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Supreme Court Allows Personal Injury Lawsuit Against TVA to Proceed


Personal injury against government agencies are often complicated by the legal principle of “sovereign immunity.” Essentially, you cannot sue the government unless it consents, typically through legislation waiving the immunity. At the federal level, for example, the Federal Tort Claims Act (FTCA) allows victims of government employee negligence to file a personal injury claim, unless the federal worker’s actions involved some performance of a “discretionary function.”

Kagan: No “Discretionary Function” Exception for Federal Corporation

The U.S. Supreme Court recently addressed sovereign immunity in a slightly different context. The defendant in this case is the Tennessee Valley Authority (TVA), one of the state’s best-known employers. The TVA is a government-owned corporation. This means that the TVA can “sue and be sued in its corporate name,” which functions as a waiver of sovereign immunity.

In the case before the Supreme Court, the plaintiff filed a personal injury claim arising from an accident involving TVA employees. The employees were replacing a power line over the Tennessee river. At some point one of their cables failed, causing a power line to fall into the river. Several hours later, the plaintiff was driving his boat in the vicinity and collided with the still-submerged power line. The impact killed a passenger in the boat and seriously injured the plaintiff.

The plaintiff subsequently sued the TVA for negligence. Before the trial court, the TVA moved to dismiss the case, arguing sovereign immunity still applied since the underlying negligent act–the employee’s mishandling of the cable–involved an “exercise of discretionary functions.” The trial court agreed with this interpretation of the law and granted the TVA’s motion to dismiss.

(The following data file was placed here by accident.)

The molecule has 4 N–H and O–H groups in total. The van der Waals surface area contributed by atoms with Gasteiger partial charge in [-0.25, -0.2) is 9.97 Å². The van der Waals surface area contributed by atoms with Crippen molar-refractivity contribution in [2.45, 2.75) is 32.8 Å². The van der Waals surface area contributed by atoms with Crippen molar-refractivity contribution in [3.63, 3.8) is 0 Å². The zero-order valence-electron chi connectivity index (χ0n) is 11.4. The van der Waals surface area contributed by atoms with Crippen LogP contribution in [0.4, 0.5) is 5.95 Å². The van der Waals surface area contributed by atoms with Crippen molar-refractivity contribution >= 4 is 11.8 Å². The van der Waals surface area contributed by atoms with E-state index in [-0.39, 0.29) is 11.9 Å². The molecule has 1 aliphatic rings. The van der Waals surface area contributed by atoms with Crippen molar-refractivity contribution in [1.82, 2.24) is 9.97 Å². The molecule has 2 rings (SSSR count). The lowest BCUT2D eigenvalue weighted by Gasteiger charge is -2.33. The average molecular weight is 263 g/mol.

The Supreme Court unanimously reversed, however, holding that there was no “discretionary function exception” to the TVA’s waiver of sovereign immunity. Writing for the Court, Justice Elena Kagan said that exception was part of the FTCA. But nothing in the statute creating the TVA “expressly recognizes immunity for discretionary functions.” The law simply states the TVA is a corporation that can be sued in its own name. Congress could have made the decision to include an exception in the TVA statute, Kagan said, and it was not the Court’s function to “let the FTCA in through the back door.”

Kagan also rejected the federal government’s view that allowing lawsuits of this kind against the TVA would somehow violate the constitutional “separation of powers.” She noted that the “scope of immunity that federal corporations enjoy is up to Congress,” not the executive branch. The plaintiff therefore could proceed with his lawsuit against the TVA.

Speak with a Tennessee Personal Injury Lawyer Today

Whether you are dealing with a public or private corporation, successfully pursuing a personal injury claim is rarely without legal challenges. That is why it makes sense to work with an experienced Knoxville personal injury lawyer who can guide you through the process. If you have been injured in an accident and need legal advice, contact Fox, Farley, Willis & Burnette, Attorneys at Law, to schedule a free consultation.




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